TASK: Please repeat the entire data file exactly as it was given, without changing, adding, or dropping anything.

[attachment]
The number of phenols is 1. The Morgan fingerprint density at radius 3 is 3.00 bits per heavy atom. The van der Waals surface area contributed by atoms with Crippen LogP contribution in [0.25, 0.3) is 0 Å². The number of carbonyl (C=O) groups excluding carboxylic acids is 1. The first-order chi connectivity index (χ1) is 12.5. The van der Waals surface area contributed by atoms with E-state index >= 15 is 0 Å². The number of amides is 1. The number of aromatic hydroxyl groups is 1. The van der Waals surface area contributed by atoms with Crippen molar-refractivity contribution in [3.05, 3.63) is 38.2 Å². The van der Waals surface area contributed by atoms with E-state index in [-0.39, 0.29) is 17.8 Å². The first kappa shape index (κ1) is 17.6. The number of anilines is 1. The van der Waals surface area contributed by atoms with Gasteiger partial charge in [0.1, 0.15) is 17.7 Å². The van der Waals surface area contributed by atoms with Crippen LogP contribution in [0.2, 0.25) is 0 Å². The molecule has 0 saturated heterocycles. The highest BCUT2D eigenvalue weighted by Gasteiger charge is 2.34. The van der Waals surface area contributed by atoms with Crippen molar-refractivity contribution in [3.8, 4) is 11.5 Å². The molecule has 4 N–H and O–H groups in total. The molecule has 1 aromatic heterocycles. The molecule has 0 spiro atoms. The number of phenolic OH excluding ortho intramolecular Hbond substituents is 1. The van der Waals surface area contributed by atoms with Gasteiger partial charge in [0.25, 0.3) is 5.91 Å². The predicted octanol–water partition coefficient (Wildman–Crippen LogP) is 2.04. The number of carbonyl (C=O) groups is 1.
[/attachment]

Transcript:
The number of phenols is 1. The Morgan fingerprint density at radius 3 is 3.00 bits per heavy atom. The van der Waals surface area contributed by atoms with Crippen LogP contribution in [0.25, 0.3) is 0 Å². The number of carbonyl (C=O) groups excluding carboxylic acids is 1. The first-order chi connectivity index (χ1) is 12.5. The van der Waals surface area contributed by atoms with E-state index >= 15 is 0 Å². The number of amides is 1. The number of aromatic hydroxyl groups is 1. The van der Waals surface area contributed by atoms with Crippen molar-refractivity contribution in [3.05, 3.63) is 38.2 Å². The van der Waals surface area contributed by atoms with E-state index in [-0.39, 0.29) is 17.8 Å². The first kappa shape index (κ1) is 17.6. The number of anilines is 1. The van der Waals surface area contributed by atoms with Gasteiger partial charge in [0.1, 0.15) is 17.7 Å². The van der Waals surface area contributed by atoms with Crippen LogP contribution in [0.2, 0.25) is 0 Å². The molecule has 0 saturated heterocycles. The highest BCUT2D eigenvalue weighted by Gasteiger charge is 2.34. The van der Waals surface area contributed by atoms with Crippen molar-refractivity contribution in [3.8, 4) is 11.5 Å². The molecule has 4 N–H and O–H groups in total. The molecule has 1 aromatic heterocycles. The molecule has 0 spiro atoms. The number of phenolic OH excluding ortho intramolecular Hbond substituents is 1. The van der Waals surface area contributed by atoms with Gasteiger partial charge in [0.25, 0.3) is 5.91 Å². The predicted octanol–water partition coefficient (Wildman–Crippen LogP) is 2.04. The number of carbonyl (C=O) groups is 1.